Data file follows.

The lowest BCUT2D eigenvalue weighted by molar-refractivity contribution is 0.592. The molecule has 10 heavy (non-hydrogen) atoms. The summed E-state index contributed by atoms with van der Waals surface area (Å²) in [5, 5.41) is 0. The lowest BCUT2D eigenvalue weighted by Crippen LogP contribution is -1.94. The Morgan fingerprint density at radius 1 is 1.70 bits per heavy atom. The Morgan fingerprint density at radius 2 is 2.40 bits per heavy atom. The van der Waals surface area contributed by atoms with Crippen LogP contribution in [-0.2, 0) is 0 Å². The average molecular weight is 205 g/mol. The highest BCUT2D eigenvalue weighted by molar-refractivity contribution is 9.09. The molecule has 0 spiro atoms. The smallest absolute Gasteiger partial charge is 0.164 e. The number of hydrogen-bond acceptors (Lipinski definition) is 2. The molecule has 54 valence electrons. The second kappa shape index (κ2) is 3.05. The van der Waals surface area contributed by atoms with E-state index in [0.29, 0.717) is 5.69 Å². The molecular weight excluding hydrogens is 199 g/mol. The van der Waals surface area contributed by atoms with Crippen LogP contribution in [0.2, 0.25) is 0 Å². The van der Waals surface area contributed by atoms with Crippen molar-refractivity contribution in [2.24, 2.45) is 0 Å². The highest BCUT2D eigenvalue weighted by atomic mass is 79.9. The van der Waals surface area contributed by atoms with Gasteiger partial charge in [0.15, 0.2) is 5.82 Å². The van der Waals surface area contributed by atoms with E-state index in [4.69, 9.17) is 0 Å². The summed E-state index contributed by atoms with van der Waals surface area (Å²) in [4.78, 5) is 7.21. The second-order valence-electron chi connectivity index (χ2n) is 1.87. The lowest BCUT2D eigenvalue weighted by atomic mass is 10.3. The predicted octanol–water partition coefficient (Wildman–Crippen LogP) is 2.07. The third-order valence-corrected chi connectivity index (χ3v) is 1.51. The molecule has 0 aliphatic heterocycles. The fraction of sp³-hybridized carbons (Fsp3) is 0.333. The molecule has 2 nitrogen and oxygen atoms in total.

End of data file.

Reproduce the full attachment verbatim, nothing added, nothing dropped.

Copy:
The lowest BCUT2D eigenvalue weighted by molar-refractivity contribution is 0.592. The molecule has 10 heavy (non-hydrogen) atoms. The summed E-state index contributed by atoms with van der Waals surface area (Å²) in [5, 5.41) is 0. The lowest BCUT2D eigenvalue weighted by Crippen LogP contribution is -1.94. The Morgan fingerprint density at radius 1 is 1.70 bits per heavy atom. The Morgan fingerprint density at radius 2 is 2.40 bits per heavy atom. The van der Waals surface area contributed by atoms with Crippen LogP contribution in [-0.2, 0) is 0 Å². The average molecular weight is 205 g/mol. The highest BCUT2D eigenvalue weighted by molar-refractivity contribution is 9.09. The molecule has 0 spiro atoms. The smallest absolute Gasteiger partial charge is 0.164 e. The number of hydrogen-bond acceptors (Lipinski definition) is 2. The molecule has 54 valence electrons. The second kappa shape index (κ2) is 3.05. The van der Waals surface area contributed by atoms with E-state index in [0.29, 0.717) is 5.69 Å². The molecular weight excluding hydrogens is 199 g/mol. The van der Waals surface area contributed by atoms with Crippen LogP contribution in [0.2, 0.25) is 0 Å². The van der Waals surface area contributed by atoms with Crippen molar-refractivity contribution in [2.24, 2.45) is 0 Å². The highest BCUT2D eigenvalue weighted by atomic mass is 79.9. The van der Waals surface area contributed by atoms with Gasteiger partial charge in [0.15, 0.2) is 5.82 Å². The van der Waals surface area contributed by atoms with E-state index in [4.69, 9.17) is 0 Å². The summed E-state index contributed by atoms with van der Waals surface area (Å²) in [4.78, 5) is 7.21. The second-order valence-electron chi connectivity index (χ2n) is 1.87. The lowest BCUT2D eigenvalue weighted by atomic mass is 10.3. The predicted octanol–water partition coefficient (Wildman–Crippen LogP) is 2.07. The third-order valence-corrected chi connectivity index (χ3v) is 1.51. The molecule has 0 aliphatic heterocycles. The fraction of sp³-hybridized carbons (Fsp3) is 0.333. The molecule has 2 nitrogen and oxygen atoms in total.